Exeter’s arts scene shifts through a changing cultural landscape with the continuous action of artists and organisations. Recent developments include the return of art students to the city, a new city-wide visual arts festival, and a DIY slant to artist-led spaces and creative unions.

Art Week Exeter (AWE) is currently midway through its second annual visual arts festival. The contemporary and traditional collide throughout this broad celebration of visual art as, from 13-21 May, exhibitions, live art, graffiti, jewellery, radio broadcasts, artist run-spaces, lectures, library residencies, illustration and an art market intersect usual affairs across the city.

Compared to other regional cities like Plymouth and Bristol, the scene is concise with the focus, to a large extent, fixed on Exeter Phoenix. This multi-use arts venue presents exhibitions of varying scales across its gallery spaces.

By contrast, neighbouring Royal Albert Museum and Art Gallery (the inspiration for Cedar Lewisohn’s prints displayed at Exeter Phoenix), offers more formal exhibitions in its galleries: recently paintings by George Shaw, and currently drawings and paintings of people and landscapes from the museum collections are on display.

Having left their contemporary gallery, Spacex now adopts new modes of working through a tightly focused and wonderfully itinerant approach to engagement; its current commission is Makers of the Multiverse by Juneau Projects.

Artist-run gallery spaces are present, but fractional – events are sporadic. Topos, located in empty offices in Sidwell Street, is run by artist Volkhardt Müller and is presenting events and exhibitions during AWE.

DODO Photo is the private studio of Jessica Lennan and Robert Darch, occasionally opening as a gallery in this disused shop on Fore Street. Different from the cloned city-centre, DODO Photo’s neighbours are an eclectic mix of independent shops including longstanding Exeter Peace Shop – run by CND volunteers since 1980 – and NGNG, a curated shop selling independent journals, zines, prints and houseplants.

Lennan and Darch, along with others, produce Unveil’d, an ambitious biennial photography festival. DODO is currently running cyanotype and bookbinding workshops as part of Juneau Projects’ Makers of the Multiverse.

Preston Street Union (PSU) is an association of artists finding ways to work together. Originally facilitated by Trevor Pitt during a residency at Spacex before its move, Preston Street references the old site of the gallery where artists’ studios remain on floors above the empty space.

The welcome return of Exeter School of Art – which was re-established in the city in 2016 – contributes to this expanding, joined-up scene. Summer Show season launches on 26 May showcasing the Foundation Diploma and Degree programmes in various sites. Notably, the art school is bringing art students ‘back to the cultural heart of the city’ – hopefully to stir things up, ask questions, be critical and help this succinct art scene grow.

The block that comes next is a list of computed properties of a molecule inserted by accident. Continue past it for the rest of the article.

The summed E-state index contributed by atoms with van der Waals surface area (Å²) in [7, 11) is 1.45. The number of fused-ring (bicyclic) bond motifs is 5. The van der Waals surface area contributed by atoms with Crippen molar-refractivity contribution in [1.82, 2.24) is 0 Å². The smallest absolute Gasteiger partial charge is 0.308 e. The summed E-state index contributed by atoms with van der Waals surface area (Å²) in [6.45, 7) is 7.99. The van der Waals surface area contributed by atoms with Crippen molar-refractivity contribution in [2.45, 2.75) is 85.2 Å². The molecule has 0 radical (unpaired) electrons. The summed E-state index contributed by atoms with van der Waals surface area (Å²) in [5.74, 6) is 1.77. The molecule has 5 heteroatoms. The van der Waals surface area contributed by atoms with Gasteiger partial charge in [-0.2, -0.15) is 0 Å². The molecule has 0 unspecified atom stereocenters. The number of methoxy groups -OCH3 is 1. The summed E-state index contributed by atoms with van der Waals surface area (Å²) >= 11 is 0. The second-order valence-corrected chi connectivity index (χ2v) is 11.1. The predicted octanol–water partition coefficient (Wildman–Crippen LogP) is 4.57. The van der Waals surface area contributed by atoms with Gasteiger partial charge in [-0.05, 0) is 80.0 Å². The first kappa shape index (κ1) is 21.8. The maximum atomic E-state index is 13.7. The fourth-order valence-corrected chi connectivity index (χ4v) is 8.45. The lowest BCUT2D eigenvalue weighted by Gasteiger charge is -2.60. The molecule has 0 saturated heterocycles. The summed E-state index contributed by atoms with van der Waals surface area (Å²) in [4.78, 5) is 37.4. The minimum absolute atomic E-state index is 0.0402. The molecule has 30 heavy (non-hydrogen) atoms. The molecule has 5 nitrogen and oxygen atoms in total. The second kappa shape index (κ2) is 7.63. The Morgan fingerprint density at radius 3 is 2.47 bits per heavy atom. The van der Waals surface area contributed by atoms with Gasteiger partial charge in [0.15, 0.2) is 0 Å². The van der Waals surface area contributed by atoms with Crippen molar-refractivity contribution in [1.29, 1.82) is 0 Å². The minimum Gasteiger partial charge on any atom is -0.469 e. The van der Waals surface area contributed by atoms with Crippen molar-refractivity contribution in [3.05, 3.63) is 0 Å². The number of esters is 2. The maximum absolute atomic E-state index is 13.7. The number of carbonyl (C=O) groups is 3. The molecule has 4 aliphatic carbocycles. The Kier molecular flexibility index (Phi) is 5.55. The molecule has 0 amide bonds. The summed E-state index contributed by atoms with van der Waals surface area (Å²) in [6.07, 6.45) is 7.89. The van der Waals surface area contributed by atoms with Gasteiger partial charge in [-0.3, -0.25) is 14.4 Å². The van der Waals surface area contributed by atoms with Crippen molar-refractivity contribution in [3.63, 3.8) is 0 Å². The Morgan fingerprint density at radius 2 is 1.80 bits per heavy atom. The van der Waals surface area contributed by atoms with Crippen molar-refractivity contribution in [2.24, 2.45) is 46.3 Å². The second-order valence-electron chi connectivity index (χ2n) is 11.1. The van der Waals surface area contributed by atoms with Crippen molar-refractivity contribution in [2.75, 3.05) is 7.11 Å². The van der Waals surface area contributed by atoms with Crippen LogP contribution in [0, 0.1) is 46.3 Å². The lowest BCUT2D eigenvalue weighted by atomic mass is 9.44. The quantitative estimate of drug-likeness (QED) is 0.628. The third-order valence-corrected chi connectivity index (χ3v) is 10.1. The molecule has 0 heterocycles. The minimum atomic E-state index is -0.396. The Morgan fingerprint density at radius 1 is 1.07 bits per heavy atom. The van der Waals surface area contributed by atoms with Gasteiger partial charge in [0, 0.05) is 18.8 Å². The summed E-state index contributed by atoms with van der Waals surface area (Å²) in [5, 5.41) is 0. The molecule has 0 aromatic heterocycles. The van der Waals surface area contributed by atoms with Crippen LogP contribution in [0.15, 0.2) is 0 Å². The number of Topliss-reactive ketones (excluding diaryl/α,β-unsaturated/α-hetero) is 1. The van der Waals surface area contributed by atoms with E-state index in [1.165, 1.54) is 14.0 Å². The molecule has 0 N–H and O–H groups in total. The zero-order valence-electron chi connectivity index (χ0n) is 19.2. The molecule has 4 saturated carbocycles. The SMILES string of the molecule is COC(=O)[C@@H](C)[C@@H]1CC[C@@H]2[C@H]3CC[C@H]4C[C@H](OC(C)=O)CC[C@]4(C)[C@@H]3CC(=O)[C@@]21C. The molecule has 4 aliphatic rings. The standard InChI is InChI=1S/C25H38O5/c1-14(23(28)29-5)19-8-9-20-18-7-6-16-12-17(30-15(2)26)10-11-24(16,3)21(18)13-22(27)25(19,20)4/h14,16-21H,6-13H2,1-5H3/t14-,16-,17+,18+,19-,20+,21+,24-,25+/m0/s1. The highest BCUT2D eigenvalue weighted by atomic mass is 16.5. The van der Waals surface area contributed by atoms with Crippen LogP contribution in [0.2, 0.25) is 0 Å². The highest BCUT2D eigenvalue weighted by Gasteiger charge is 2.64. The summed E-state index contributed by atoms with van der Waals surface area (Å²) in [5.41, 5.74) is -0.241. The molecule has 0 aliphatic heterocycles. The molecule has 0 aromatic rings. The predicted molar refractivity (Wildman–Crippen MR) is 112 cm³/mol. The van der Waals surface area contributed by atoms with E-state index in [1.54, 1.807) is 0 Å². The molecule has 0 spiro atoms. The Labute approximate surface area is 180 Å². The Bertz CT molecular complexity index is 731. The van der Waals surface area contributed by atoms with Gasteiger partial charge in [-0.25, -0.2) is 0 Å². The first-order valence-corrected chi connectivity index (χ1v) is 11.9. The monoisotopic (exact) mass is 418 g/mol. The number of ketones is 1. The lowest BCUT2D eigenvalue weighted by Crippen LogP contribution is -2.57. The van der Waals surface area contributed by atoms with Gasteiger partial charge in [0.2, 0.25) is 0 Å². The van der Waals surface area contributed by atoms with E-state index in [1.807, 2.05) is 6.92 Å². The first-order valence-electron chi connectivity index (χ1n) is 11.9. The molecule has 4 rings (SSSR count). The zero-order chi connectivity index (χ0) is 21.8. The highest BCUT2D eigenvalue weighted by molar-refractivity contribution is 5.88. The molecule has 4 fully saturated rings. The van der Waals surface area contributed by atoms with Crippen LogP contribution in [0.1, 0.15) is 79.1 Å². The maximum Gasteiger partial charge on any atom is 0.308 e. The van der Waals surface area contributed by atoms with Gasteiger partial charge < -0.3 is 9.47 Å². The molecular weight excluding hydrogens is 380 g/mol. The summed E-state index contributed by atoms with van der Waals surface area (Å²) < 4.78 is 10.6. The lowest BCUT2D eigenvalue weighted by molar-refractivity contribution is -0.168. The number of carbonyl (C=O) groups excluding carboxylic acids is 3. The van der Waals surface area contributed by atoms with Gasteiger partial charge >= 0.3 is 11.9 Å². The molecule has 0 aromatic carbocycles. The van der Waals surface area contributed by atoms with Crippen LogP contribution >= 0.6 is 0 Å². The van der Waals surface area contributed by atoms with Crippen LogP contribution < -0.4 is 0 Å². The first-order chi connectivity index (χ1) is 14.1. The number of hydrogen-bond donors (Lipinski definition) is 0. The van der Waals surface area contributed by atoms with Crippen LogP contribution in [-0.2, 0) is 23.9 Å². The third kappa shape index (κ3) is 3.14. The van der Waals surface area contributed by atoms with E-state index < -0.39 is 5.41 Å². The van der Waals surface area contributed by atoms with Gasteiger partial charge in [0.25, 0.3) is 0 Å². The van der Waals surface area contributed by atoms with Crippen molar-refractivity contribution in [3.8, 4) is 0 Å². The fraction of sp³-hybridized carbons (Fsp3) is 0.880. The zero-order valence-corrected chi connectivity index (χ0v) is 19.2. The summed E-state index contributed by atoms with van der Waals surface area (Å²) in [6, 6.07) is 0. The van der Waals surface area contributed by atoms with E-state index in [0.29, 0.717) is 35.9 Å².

Showing at this artist-led space during AWE, Adam Garratt presents Brutal Pattern, a playful print and sculptural study of Exeter’s Civic Centre, while Sister City is an elegant group exhibition of found video footage, ceramics, prints, altered postcards and a personal collection of vinyl records. The exhibition title is a comradely nod to Exeter from Plymouth-based artists Sister Sister who first presented work together at last year’s Plymouth Art Weekender.
Until 21 May 2017, King William Street, Exeter EX4 6NN. www.toposexeter.uk

Exeter Phoenix
Currently Cedar Lewisohn’s expansive prints, drawings and book-works occupy the main gallery space, while Corinna Spencer’s hundreds of little paintings are installed on the walls of the Café Bar. Clare Thornton’s tubular, pastel coloured ceramics poise gracefully in dinky Gallery 333 (until 20 May).
Until 1 July 2017, Gandy Street, Exeter EX4 3LS.

Preston Street Union
During AWE, PSU are occupying the empty gallery with Random Art Machine, generating poetic, funny and peculiar instruction-led artworks utilizing a collection of objects whilst donning orange hard-hats.
Until 21 May 2017, 45 Preston Street, Exeter EX1 1DF. www.facebook.com/prestonstreetunion

Spacex: Juneau Projects
As part of Spacex’s newly itinerant approach, Makers of the Multiverse by Juneau Projects is a joyous and colourful, temporary pavilion situated on the quay. This sculptural pavilion houses a shop and event space to distribute artists’ multiples alongside a programme of workshops and events.
Until 10 June 2017, Exeter Quay, Piazza Terracina, Haven Road, Exeter EX2 4AR.

Art Week Exeter, incorporating Exeter Open Studios, continues until 21 May 2017

1. Juneau Projects, Makers of the Multiverse, 2017, Exeter Quay. Photo: Maddy Hearn
2. Molly Rooke and Beth Emily Richards, 2017, Sister City exhibition, Topos, Exeter. Photo: Maddy Hearn
3. The door to artist-led space Topos, Exeter. Photo: Maddy Hearn
4. Random Art Generator, 2017, Preston Street Union,  Exeter. Photo: Maddy Hearn

More on a-n.co.uk:

Sean Puleston, We Are Here, Locws International, Swansea High Street. Photo:

Read more in the Scene Report series, including Belfast and Swansea


Rachel Maclean, Spite Your Face, 2017, digital video (still). Courtesy the artist. Commissioned by Alchemy Film & Arts in partnership with Talbot Rice Gallery and the University of Edinburgh on behalf of Scotland + Venice.

News and reviews from this year’s Venice Biennale


a-n Degree Shows Guide 2017